. . . consider how the lilies grow.
Tunisia, Egypt, Libya, Syria, etc. I expect you know where I’m going with this. While we’re holding elections in Canada and anticipating some surprising results, privileged dictatorships in other countries are killing their citizens in attempts to hold on to power.
In an extremely flawed world, there’s a danger of overlooking the magnificence of democracy as we know it. No matter what is decided on Monday, the vanquished will go quietly, if sorrowfully, to the sidelines. There will be no tanks in the streets, no crack-downs, no suicidal marches. The RCMP will not be placed on high alert; no jet fighters will be scrambled; the UN Security Council will not meet in emergency session.
The current campaign has been highly educational. It’s pointed out in stark contrast, for instance, what we now are with what we could become. Stephen Harper has unwittingly made it clear that we haven’t yet mastered the degree of compromise and cooperation that would be necessary before we could ever declare ourselves a mature democracy. His declaration that he will not try to save a minority situation by seeking a coalition with another party smacks of the “my way or the highway” mentality that Canadians just won’t buy anymore—it’s far too reminiscent of an ugly, distant “lord of the manor “past.
The Royal Wedding juxtaposed with the campaign has been informative in its irony, if for no other reason. Even as we struggle (painfully slowly) to hone our democracies for ever more fairness, more equality, more transparency, we suspend our debate to revel in the ultimate cult of personality: adulation for an unelected, undeserved and archaic hereditary monarchy. I’m reminded of the lines from Loving Arms, a song popularized by Elvis Presley, Kenny Rogers, The Dixie Chicks and many others, and written by Tom Jans: I've been too long in the wind, too long in the rain, searching for any comfort that I can. Looking back and longing for the freedom of my chains; laying in your loving arms again. Democracy is hard work; sometimes we’d just like to go back to the days when a king made all our decisions for us.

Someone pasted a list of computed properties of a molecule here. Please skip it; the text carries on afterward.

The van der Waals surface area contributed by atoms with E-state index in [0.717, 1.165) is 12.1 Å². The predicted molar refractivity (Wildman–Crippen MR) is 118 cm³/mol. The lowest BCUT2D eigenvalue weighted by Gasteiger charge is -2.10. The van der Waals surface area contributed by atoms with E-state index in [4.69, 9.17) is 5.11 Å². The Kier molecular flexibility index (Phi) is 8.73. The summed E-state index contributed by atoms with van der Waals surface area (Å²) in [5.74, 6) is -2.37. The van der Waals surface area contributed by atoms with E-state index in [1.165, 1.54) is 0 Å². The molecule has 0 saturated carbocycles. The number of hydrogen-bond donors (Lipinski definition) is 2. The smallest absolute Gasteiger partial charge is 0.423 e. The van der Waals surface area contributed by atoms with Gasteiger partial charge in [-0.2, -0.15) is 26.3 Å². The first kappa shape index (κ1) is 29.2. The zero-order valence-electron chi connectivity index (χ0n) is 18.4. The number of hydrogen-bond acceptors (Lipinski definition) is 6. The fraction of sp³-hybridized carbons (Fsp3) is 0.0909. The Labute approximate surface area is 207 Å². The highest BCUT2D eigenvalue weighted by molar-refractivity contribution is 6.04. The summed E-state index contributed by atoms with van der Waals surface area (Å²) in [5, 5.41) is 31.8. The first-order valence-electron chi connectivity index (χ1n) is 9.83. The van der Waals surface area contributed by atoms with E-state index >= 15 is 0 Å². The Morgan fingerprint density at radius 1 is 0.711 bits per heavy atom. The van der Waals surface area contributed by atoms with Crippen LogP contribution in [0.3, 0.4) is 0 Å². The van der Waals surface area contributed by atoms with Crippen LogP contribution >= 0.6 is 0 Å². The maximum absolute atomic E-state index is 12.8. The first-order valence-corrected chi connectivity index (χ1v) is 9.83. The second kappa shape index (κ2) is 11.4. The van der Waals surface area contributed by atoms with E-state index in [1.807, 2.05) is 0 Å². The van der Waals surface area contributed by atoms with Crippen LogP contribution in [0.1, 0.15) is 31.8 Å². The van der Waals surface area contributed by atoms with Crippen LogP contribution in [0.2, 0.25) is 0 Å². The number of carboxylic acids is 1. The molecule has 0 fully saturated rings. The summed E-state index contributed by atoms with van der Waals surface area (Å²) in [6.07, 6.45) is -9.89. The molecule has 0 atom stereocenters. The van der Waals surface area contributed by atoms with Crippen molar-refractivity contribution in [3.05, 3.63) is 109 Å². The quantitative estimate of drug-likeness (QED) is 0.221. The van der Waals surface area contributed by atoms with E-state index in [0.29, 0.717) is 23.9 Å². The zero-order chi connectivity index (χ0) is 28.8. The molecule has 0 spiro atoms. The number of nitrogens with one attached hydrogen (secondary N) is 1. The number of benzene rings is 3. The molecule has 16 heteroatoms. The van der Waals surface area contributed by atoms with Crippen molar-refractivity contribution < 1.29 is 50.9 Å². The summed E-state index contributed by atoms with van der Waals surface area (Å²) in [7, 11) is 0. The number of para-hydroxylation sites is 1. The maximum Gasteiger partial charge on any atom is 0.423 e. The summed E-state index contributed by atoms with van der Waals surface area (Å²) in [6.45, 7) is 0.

Speaking of the cult of personality, how and when did our elections degenerate into American Idol-style contests? It’s all about four people, isn’t it? Are we for Harper, Ignatieff, Layton or Duceppe? Closely related to this dumbing-down phenomenon is the focus on strategy. Even our national TV/Radio provider, the CBC, has abandoned dialogue on issues to engage in endless speculation on strategy. It’s all about trends, polls, ads and who’s doing what to manipulate the voters, who’s failing in the ad wars and who’s succeeding. We might as well be watching another episode of “Coach’s Corner” on Hockey Night in Canada. Has Layton’s cane been critical to the NDP surge? Was William’s kissing Kate twice, as opposed to the traditional once, a signal of a new era in the British monarchy?
How I long for a sincere, civilized dialogue on (for example) what we as a country can do to improve the housing situation on reserves, what the right size of military structure might be for Canada, how we’re going to maintain our infrastructures for the next generation, what our current definition of freedom of conscience ought to be.
How I long for less speculation on how the Liberals, or the NDP, the Conservatives or the Greens should approach the next election in order to succeed.
But enough complaining already. Whatever it is we’ve got, flawed as it may be, I’m exceedingly grateful for it. Remember Tunisia, Egypt, Libya, Syria.
Like my fellow Canadians, I’m allergic to bombs, bullets and blood.
Even so, we could do a lot better, couldn’t we?—or is this as good as it gets?